Verification of Einstein’s formula for gravitational deflection of light using observations of galactic microlensing

1Alexandrov, AN, 1Zhdanov, VI, Slusar, VM
1Astronomical Observatory of Taras Shevchenko National University of Kyiv, Kyiv, Ukraine
Kinemat. fiz. nebesnyh tel (Online) 2020, 36(5):3-14
Start Page: Extragalactic Astronomy
Language: Ukrainian

General relativity (GR) has a solid experimental base. However, the emergence of new experimental capabilities and independent observational information stimulates the continuation of tests of general relativity. The purpose of this work is to evaluate the potential of gravitational microlensing of distant sources on the stars of our Galaxy and to verify the Einstein formula of the gravitational refraction. This effect has been repeatedly tested in the Solar System in the high-accuracy experiments with the propagation of radio waves, when the measurements are most effective for the distances from the signal trajectory to the Sun of the order of several solar radii. In the case of galactic microlensing, a quite different type of observational data and other characteristic distances are used that in the high magnification events are determined by the Einstein ring radii, which is typically of the order of 1 au. It should be noted that, although the gravitational deflections of light by stars are very small and currently practically inaccessible by direct measurements, however, due to the large distances to the microlenses, the radiation flux from the source in strong microlensing events of can increase several times. To verify Einstein’s formula, we consider a more general dependence of the beam deflection angle on its impact distance p relative to the deflector: and, accordingly, modify the equations of gravitational lensing. The challenge is to limit based on observational data. We use the Early Warning System data obtained in 2018 within Optical Gravitational Lensing Experiment (OGLE) ( ogle4/ews/2019/ews.html). We formed a sample of 100 light curves from the data obtained by the OGLE group in 2018. Each light curve was fitted as part of a modified model of gravitational lensing with parameter ε. As a result, 100 values of ε and estimates of their variances were obtained. We found that the mean value of ε does not contradict GR within the limits of a one percent standard deviation. In the future, using a larger number of light curves allows us to hope for a significant decrease in the error of due to statistical averaging.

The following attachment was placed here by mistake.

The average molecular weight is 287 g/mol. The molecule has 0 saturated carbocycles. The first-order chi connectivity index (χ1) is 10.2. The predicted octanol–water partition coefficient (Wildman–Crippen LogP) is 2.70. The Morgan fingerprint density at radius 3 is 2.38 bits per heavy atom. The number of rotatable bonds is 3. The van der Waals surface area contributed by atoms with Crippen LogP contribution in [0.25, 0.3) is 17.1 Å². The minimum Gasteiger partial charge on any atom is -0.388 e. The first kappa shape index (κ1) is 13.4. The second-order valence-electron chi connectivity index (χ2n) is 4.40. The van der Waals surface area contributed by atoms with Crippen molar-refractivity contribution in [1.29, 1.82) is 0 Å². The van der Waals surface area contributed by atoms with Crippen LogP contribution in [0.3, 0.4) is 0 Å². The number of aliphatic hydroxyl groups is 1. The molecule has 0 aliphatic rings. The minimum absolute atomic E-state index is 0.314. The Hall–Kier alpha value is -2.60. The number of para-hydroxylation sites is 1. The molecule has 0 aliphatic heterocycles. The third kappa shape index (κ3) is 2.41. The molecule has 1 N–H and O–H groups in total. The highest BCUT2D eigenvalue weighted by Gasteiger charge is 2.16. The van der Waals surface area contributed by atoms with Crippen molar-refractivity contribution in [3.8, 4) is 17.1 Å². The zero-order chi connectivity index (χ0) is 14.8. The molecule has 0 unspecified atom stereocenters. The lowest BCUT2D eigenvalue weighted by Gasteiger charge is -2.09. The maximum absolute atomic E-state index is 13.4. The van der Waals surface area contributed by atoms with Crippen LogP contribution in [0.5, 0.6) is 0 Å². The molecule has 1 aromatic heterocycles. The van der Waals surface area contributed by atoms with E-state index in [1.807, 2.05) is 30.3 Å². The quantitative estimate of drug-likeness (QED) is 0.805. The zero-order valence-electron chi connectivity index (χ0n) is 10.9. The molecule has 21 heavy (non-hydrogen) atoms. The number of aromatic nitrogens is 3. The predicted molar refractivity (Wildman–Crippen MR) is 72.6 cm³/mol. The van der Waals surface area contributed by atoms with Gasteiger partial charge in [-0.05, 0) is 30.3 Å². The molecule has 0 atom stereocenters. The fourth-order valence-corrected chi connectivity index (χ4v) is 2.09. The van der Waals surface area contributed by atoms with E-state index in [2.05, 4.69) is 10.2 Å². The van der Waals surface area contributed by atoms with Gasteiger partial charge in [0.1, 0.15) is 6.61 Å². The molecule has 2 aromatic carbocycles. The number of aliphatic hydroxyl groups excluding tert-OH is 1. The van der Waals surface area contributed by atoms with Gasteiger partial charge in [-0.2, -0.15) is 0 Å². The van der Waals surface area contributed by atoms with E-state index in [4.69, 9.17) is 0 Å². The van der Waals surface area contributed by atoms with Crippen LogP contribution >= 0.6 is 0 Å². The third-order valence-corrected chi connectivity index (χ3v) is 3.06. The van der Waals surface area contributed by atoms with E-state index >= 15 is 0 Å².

Keywords: General Relativity tests, gravitational light deflection, gravitational microlensing, light curves

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